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SPaMCAST 543 features our essay on value chains.  In this essay, we tackle the mixed up world of Value Chains, Values Streams and Process Maps. This isn’t a vocabulary test but mixing the words up can cause a mess. Let’s solve the problem.

As a reminder – I am doing a workshop on value chains at QAI Quest 2019 (May 13 – 19 in Chicago). Do you need a discount?  Register at www.qaiQuest2019 using the code Speaker10. Let me know and we will do a hangout with Jeremy and myself!

In the SPAMCAST 543, Gene Hughson’s returns with a new entry in his Form Follows Function column. Gene and I are beginning what turned out to be a three column set on solution architects. Today we begin by discussing just what the heck is a solution architect is and does! (more…)

Seeds grow flowers!

Taking a very binary view of why people expend the effort to create value chain, value streams, and/or process maps, there are two reasons for mapping. The first is to generate a cost advantage by increasing efficiency. The second is to generate product differentiation. Each reason requires information about customers, how raw materials are transformed, and how the product is delivered.  The analysis and decision based on the maps are very different. Seed questions are a useful gathering data in a repeatable manner. Here are some sample mapping seed questions: (more…)

You have to see the data to use the data!

Value chains, value streams, and process maps require data and knowledge to create.  Regardless of the level of granularity none of these maps magically leap onto a sheet of paper in a final consumable state. Getting the data requires planning and …work. (more…)

I recently presented a workshop on value chain mapping to the NE Ohio Scrum Users Group (note for those who say user groups are passe – this is one of seven heavily attend users group that I attend in multiple cities). Preparing for the workshop and then based on the reaction of the attendees, it became very apparent that three terms are often conflated or confused. The three concepts are value chain, value stream, and process map.  Each concept is a reflection of different level of analysis each are necessary to develop a solid understanding of how a piece of work is transformed into a shippable product and identifying the customer you are trying to serve. (more…)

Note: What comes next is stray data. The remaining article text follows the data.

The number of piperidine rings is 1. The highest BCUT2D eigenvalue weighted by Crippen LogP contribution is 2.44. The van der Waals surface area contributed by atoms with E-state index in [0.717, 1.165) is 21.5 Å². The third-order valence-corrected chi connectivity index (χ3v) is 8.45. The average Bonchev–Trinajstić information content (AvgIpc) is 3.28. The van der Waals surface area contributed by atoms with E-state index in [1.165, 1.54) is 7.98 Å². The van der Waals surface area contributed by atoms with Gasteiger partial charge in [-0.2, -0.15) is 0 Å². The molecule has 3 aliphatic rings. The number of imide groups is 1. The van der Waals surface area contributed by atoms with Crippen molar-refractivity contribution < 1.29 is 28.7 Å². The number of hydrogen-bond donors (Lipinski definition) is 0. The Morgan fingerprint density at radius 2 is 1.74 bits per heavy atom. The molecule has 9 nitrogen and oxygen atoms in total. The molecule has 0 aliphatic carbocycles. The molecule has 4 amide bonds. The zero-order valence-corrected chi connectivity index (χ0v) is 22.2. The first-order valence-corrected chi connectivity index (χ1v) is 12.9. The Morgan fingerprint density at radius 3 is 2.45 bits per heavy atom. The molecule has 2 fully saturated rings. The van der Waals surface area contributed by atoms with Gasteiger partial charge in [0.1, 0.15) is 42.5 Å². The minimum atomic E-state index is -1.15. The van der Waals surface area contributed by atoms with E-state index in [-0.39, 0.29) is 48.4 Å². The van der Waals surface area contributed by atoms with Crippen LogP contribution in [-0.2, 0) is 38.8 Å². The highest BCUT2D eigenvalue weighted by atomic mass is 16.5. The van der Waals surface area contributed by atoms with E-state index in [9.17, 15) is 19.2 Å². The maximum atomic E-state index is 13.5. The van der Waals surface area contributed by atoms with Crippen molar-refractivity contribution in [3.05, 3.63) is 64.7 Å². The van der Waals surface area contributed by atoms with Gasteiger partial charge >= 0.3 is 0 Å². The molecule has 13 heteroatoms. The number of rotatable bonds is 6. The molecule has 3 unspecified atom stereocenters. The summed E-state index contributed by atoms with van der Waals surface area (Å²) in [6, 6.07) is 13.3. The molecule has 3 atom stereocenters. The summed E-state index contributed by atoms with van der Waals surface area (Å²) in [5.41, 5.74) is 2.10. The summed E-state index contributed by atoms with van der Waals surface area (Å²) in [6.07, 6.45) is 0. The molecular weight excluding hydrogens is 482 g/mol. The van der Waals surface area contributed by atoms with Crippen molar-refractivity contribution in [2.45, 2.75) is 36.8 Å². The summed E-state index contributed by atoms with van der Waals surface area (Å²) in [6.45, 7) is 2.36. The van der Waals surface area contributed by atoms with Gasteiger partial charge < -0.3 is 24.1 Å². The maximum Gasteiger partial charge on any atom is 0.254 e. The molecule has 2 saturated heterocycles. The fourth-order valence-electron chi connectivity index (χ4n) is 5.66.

Value is in the eye of the beholder.

When deciding which piece of work gets included in a product’s portfolio value is touted as the most important arbiter of priority.   Value is so important that the first of the twelve principles in the Agile Manifesto includes the concept of value.

“Our highest priority is to satisfy the customer through early and continuous delivery of valuable software.”  

Clearly, the value is a core tenant in the Agile community.  But . . . the word has definition issues, does not have a single accepted unit of measure, and can relate to lots of different attributes; therefore, it can generate LOTS of different opinions.  In Value: Looking for Value in All of the Right Places, we provided a number of questions to prime the pump when mining for value.  The essay is a starting point, not an ending point.  Because there are many potentially different aspects contributing to value we need to recognize that sometimes the value is driven by perspective. (more…)